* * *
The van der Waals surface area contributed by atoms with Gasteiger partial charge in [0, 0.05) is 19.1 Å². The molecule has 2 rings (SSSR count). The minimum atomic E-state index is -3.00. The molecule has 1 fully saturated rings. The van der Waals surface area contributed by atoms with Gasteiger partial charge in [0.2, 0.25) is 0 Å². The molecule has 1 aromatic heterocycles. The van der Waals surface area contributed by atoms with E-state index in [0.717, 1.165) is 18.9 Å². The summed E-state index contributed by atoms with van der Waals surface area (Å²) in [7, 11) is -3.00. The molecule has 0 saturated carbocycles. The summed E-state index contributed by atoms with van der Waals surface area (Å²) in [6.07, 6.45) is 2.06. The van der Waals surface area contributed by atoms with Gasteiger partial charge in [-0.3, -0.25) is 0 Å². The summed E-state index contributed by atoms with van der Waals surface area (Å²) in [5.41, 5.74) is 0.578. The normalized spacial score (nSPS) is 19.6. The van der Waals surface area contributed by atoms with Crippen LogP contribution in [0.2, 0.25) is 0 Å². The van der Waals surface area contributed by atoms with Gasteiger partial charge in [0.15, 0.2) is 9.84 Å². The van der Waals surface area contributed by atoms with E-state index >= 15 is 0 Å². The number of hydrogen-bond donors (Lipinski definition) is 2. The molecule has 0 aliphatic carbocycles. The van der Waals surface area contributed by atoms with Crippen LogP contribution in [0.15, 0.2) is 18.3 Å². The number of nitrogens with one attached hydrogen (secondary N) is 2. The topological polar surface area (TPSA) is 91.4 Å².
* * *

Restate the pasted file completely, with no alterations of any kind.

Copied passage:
The van der Waals surface area contributed by atoms with Gasteiger partial charge in [0, 0.05) is 19.1 Å². The molecule has 2 rings (SSSR count). The minimum atomic E-state index is -3.00. The molecule has 1 fully saturated rings. The van der Waals surface area contributed by atoms with Gasteiger partial charge in [0.2, 0.25) is 0 Å². The molecule has 1 aromatic heterocycles. The van der Waals surface area contributed by atoms with E-state index in [0.717, 1.165) is 18.9 Å². The summed E-state index contributed by atoms with van der Waals surface area (Å²) in [7, 11) is -3.00. The molecule has 0 saturated carbocycles. The summed E-state index contributed by atoms with van der Waals surface area (Å²) in [6.07, 6.45) is 2.06. The van der Waals surface area contributed by atoms with Gasteiger partial charge in [-0.3, -0.25) is 0 Å². The summed E-state index contributed by atoms with van der Waals surface area (Å²) in [5.41, 5.74) is 0.578. The normalized spacial score (nSPS) is 19.6. The van der Waals surface area contributed by atoms with Crippen LogP contribution in [0.2, 0.25) is 0 Å². The van der Waals surface area contributed by atoms with Gasteiger partial charge in [0.15, 0.2) is 9.84 Å². The van der Waals surface area contributed by atoms with E-state index >= 15 is 0 Å². The number of hydrogen-bond donors (Lipinski definition) is 2. The molecule has 0 aliphatic carbocycles. The van der Waals surface area contributed by atoms with Crippen LogP contribution in [0.15, 0.2) is 18.3 Å². The number of nitrogens with one attached hydrogen (secondary N) is 2. The topological polar surface area (TPSA) is 91.4 Å².